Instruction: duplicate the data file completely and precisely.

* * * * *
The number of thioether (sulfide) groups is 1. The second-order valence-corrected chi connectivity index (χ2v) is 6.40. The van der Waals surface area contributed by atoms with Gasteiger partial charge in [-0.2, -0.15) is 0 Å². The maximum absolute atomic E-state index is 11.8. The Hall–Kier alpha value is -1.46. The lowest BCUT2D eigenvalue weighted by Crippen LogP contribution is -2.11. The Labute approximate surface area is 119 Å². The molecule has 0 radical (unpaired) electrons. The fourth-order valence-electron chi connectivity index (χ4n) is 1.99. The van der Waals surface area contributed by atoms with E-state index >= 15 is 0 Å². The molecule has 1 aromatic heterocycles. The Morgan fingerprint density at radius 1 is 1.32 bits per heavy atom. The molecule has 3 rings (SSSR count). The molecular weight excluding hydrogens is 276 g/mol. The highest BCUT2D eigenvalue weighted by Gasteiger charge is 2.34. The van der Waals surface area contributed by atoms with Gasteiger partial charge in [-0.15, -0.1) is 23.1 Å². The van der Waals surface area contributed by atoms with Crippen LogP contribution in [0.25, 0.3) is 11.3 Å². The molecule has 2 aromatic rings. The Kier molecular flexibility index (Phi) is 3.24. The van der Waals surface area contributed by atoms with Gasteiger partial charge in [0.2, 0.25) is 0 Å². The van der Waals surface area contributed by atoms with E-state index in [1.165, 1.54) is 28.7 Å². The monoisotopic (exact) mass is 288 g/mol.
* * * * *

The number of thioether (sulfide) groups is 1. The second-order valence-corrected chi connectivity index (χ2v) is 6.40. The van der Waals surface area contributed by atoms with Gasteiger partial charge in [-0.2, -0.15) is 0 Å². The maximum absolute atomic E-state index is 11.8. The Hall–Kier alpha value is -1.46. The lowest BCUT2D eigenvalue weighted by Crippen LogP contribution is -2.11. The Labute approximate surface area is 119 Å². The molecule has 0 radical (unpaired) electrons. The fourth-order valence-electron chi connectivity index (χ4n) is 1.99. The van der Waals surface area contributed by atoms with E-state index >= 15 is 0 Å². The molecule has 1 aromatic heterocycles. The Morgan fingerprint density at radius 1 is 1.32 bits per heavy atom. The molecule has 3 rings (SSSR count). The molecular weight excluding hydrogens is 276 g/mol. The highest BCUT2D eigenvalue weighted by Gasteiger charge is 2.34. The van der Waals surface area contributed by atoms with Gasteiger partial charge in [-0.15, -0.1) is 23.1 Å². The van der Waals surface area contributed by atoms with Crippen LogP contribution in [0.25, 0.3) is 11.3 Å². The molecule has 2 aromatic rings. The Kier molecular flexibility index (Phi) is 3.24. The van der Waals surface area contributed by atoms with Gasteiger partial charge in [0.2, 0.25) is 0 Å². The van der Waals surface area contributed by atoms with E-state index in [1.165, 1.54) is 28.7 Å². The monoisotopic (exact) mass is 288 g/mol.